Microbubbles can deliver stroke drugs directly to brain

Friday, November 12, 2010

LONDON - Tiny bubbles of gas injected into the blood, can ease the passage of vital drugs to the brain and help protect it from the effects of a stroke.

Bubbles can even open up the blood-brain barrier, the protective blockade that regularly stops drugs from getting into the brain from the bloodstream.

Examples include the treatment of stroke, in which an interruption of the blood supply to the brain causes cells to become damaged or die.

Some years ago, scientists discovered that ‘microbubbles’ of air in the blood made ultrasound images clearer and brighter, reports the Daily Mail.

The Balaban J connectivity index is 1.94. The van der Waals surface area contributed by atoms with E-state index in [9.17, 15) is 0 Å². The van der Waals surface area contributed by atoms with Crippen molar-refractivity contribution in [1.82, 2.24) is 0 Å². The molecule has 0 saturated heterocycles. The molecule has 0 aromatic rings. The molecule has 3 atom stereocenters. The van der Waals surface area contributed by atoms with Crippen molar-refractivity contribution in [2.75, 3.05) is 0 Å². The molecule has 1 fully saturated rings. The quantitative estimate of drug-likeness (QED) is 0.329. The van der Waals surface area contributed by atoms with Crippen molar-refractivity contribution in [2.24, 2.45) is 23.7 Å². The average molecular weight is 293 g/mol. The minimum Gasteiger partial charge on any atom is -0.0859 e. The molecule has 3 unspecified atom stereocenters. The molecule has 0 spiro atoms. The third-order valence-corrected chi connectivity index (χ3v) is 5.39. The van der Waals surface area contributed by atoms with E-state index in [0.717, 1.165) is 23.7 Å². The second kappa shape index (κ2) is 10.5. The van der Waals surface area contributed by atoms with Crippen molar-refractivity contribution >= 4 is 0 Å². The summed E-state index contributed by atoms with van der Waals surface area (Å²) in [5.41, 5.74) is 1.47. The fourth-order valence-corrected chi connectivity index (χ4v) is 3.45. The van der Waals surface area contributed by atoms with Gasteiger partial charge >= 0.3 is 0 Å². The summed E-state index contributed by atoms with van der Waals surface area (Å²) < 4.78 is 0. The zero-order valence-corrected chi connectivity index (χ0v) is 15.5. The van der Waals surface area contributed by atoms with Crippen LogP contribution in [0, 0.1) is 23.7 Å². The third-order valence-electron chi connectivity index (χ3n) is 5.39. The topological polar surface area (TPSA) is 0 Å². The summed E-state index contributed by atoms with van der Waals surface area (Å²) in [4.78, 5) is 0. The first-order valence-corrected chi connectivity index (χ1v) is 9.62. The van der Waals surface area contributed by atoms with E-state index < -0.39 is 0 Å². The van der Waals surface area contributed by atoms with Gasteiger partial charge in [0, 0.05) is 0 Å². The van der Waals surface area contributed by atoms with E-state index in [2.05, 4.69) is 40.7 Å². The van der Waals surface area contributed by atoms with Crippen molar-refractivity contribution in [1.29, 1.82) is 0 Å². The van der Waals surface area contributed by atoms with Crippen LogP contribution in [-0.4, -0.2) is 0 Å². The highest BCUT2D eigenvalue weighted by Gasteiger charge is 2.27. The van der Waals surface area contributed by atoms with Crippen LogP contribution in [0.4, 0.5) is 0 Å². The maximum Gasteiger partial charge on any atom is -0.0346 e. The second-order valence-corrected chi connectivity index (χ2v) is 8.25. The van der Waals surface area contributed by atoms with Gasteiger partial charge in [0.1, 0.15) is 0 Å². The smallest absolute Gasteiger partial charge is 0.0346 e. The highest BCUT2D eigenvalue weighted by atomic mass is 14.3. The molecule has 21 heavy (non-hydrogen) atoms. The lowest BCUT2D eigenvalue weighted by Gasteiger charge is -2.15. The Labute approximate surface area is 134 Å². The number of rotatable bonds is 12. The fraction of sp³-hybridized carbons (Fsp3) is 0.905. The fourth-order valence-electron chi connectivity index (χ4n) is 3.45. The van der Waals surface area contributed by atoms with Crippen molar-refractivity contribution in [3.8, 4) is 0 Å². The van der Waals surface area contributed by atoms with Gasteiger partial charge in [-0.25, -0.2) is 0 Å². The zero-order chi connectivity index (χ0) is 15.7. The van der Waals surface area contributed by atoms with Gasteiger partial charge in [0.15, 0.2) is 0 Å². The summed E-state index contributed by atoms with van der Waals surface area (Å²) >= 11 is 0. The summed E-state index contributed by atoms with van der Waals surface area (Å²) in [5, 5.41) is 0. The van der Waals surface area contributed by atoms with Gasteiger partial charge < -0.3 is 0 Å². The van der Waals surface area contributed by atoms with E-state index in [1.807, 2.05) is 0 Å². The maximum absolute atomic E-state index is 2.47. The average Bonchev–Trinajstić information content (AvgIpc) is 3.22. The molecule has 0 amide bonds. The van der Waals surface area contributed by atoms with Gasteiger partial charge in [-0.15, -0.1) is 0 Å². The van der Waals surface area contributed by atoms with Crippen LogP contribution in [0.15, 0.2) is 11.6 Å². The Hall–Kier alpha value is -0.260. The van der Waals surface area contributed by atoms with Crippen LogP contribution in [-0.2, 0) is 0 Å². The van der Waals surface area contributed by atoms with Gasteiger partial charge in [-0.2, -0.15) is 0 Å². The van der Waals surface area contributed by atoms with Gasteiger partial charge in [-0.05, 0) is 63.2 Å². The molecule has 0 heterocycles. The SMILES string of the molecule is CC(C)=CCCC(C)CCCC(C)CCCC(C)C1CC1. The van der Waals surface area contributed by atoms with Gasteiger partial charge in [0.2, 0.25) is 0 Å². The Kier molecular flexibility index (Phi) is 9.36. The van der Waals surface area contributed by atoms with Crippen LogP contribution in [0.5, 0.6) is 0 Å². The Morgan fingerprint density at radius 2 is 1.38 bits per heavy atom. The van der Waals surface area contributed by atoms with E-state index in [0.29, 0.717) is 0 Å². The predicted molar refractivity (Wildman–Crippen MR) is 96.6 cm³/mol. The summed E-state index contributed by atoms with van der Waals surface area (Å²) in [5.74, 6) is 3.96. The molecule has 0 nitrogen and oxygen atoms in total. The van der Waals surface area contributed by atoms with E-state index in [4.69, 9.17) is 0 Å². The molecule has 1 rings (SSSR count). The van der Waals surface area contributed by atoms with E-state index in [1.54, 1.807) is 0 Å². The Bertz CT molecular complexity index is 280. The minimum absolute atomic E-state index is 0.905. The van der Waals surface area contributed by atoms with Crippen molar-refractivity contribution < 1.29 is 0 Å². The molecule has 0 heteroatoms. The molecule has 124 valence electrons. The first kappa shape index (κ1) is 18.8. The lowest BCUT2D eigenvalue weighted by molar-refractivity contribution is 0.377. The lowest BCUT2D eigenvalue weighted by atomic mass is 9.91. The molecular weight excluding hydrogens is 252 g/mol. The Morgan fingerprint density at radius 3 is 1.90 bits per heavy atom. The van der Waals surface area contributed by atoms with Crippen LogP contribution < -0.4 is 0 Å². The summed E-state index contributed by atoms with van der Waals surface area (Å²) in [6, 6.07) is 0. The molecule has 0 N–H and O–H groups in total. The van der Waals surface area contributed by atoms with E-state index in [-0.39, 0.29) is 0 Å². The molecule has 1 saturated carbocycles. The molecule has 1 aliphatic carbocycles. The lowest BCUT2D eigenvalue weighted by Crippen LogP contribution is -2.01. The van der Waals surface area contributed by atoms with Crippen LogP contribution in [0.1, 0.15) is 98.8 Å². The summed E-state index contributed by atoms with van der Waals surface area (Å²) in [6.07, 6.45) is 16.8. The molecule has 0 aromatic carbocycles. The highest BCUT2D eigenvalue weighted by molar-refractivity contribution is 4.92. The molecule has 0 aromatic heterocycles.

Now, researchers from the University of Cinncinnati, Ohio, US, filled microbubbles with xenon, a gas known to protect brain cells from dying and improve blood flow, but difficult to administer.

Rats treated with xenon-filled bubbles had smaller areas of brain damage than untreated animals, according to a university statement.

In another piece of research, bubbles filled with a drug used to break down clots, were used to treat people who had had strokes.

The technique eased the passage of the drug to the brain, speeding up the restoration of the blood flow to the brain.

But two of the patients given the highest dosage of the ‘bubble drug’ in combination with ultrasound started haemorrhaging and died.

Vibrating bubbles may even help break down tumours and kidney stones, scientists believe.

Filed under: Medicine, World

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